A 2010 Tony Award nominee filed a lawsuit claiming discrimination following his firing from the Broadway show “Come From Away” after he voiced his objection to a state mandate prohibiting singing in worship settings and questions were raised about his beliefs.
Actor Chad Kimball, nominated for a Tony for his role in the Broadway show “Memphis,” filed a lawsuit late last month in New York state court against Kiss The Cod Broadway and its management company, Alchemy Production Group. He claims he was let go from the “Come From Away” production over his religious beliefs.
Kimball had been a cast member of “Come From Away” since its origin in 2016. The lawsuit, a copy of which was obtained by The Christian Post, alleges that Kiss the Cod Broadway and Alchemy Production Group “unlawfully terminated Kimball wholly or partly because Kimball’s religious beliefs made them uncomfortable.”
Kimball is seeking compensatory damages and lost wages.
Kimball took to social media on Oct. 25 to voice his thoughts on the lawsuit.
“The Broadway musical ‘Come From Away’ is a story about a small town welcoming people from around the world on 9/11, regardless of creed, race or religion. However, as the complaint I have filed alleges, some associated with the show have lost sight of that message and have not shown me the same kindness,” Kimball argued in an Instagram post.
“I hope those at the show who are not a party to this discrimination will understand that I cannot stand by and allow the violation of my protected civil rights go unchallenged: By God’s grace, Everyone of us has worth.”
In response to Kimball’s allegations, the producers of “Come From Away” issued a statement to The Christian Post calling his lawsuit “unfounded.”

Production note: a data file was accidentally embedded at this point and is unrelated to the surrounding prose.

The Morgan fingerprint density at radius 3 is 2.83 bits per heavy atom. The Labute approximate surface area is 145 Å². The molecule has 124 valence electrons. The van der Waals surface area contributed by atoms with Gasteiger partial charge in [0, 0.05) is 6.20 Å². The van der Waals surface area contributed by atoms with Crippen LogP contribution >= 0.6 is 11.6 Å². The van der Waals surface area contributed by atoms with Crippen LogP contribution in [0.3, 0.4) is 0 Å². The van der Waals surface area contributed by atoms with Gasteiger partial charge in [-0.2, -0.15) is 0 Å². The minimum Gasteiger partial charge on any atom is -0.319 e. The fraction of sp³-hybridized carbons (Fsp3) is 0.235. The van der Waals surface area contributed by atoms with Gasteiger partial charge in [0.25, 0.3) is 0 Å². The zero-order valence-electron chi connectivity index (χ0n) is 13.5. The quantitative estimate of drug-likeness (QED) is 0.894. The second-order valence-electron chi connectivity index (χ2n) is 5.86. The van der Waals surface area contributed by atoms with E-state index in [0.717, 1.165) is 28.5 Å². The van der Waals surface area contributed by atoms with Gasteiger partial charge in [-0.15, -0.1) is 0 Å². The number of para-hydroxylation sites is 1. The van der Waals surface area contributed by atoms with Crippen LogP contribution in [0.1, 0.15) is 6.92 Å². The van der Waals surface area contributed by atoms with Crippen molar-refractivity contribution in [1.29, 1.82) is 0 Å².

“Chad’s allegations are completely unfounded. This very show is built on the power of diversity and we celebrate every voice. We cannot comment further given HR privacy rules, and we wish Chad all the best in his future endeavors.”
Kimball told The New York Post that “Jesus never commanded us to not defend ourselves.”
“As Christians, we are commanded to seek out justice, truth and restoration,” he contends. “The law gives us opportunities to do all of those things.”
The lawsuit argues that Kimball was terminated following a tweet he posted last November voicing his distaste for a COVID-19 mandate enacted by Gov. Jay Inslee in his home state of Washington.
The mandate limited religious services and prohibited singing in worship settings in Washington.
“Respectfully, I will never allow a Governor, or anyone, to stop me from SINGING, let alone sing in worship to my God,” Kimball wrote in the November tweet. “Folks, absolute POWER corrupts ABSOLUTELY. This is not about safety. It’s about POWER. I will respectfully disobey these unlawful orders.”
The actor’s lawsuit, filed by attorney Lawrence Spasojevich of the firm Aidala, Bertuna & Kamins, claims that Kimball was terminated after questions were raised by staff and crew about Kimball’s “conservative Christian” beliefs.
In a phone call on Jan. 18, Producer Susan Frost allegedly expressed concern that the conservative Christian movement was somehow connected to the Jan. 6 storming of the U.S. Capitol but expressed a desire for reconciliation. But on Jan. 22, Kimball was informed that he was terminated from the show.
Kimball told The New York Post that he felt the Washington state worship restrictions were taking “a part of myself from me.”